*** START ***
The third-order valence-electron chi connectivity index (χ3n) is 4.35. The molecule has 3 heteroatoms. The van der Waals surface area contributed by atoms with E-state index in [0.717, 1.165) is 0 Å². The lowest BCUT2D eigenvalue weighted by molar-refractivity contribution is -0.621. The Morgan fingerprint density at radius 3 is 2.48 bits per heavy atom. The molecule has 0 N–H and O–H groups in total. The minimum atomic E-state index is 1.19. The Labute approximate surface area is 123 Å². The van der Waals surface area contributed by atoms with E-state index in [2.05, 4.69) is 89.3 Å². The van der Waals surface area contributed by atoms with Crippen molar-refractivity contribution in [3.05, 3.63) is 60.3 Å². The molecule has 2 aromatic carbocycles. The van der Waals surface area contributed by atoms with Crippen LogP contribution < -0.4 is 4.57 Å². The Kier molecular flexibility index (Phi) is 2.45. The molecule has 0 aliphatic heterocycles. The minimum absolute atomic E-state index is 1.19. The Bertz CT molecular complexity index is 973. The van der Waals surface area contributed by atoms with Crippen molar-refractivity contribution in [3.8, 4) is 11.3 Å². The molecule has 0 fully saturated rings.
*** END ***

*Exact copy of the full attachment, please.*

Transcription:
The third-order valence-electron chi connectivity index (χ3n) is 4.35. The molecule has 3 heteroatoms. The van der Waals surface area contributed by atoms with E-state index in [0.717, 1.165) is 0 Å². The lowest BCUT2D eigenvalue weighted by molar-refractivity contribution is -0.621. The Morgan fingerprint density at radius 3 is 2.48 bits per heavy atom. The molecule has 0 N–H and O–H groups in total. The minimum atomic E-state index is 1.19. The Labute approximate surface area is 123 Å². The van der Waals surface area contributed by atoms with E-state index in [2.05, 4.69) is 89.3 Å². The van der Waals surface area contributed by atoms with Crippen molar-refractivity contribution in [3.05, 3.63) is 60.3 Å². The molecule has 2 aromatic carbocycles. The van der Waals surface area contributed by atoms with Crippen LogP contribution < -0.4 is 4.57 Å². The Kier molecular flexibility index (Phi) is 2.45. The molecule has 0 aliphatic heterocycles. The minimum absolute atomic E-state index is 1.19. The Bertz CT molecular complexity index is 973. The van der Waals surface area contributed by atoms with Crippen molar-refractivity contribution in [3.8, 4) is 11.3 Å². The molecule has 0 fully saturated rings.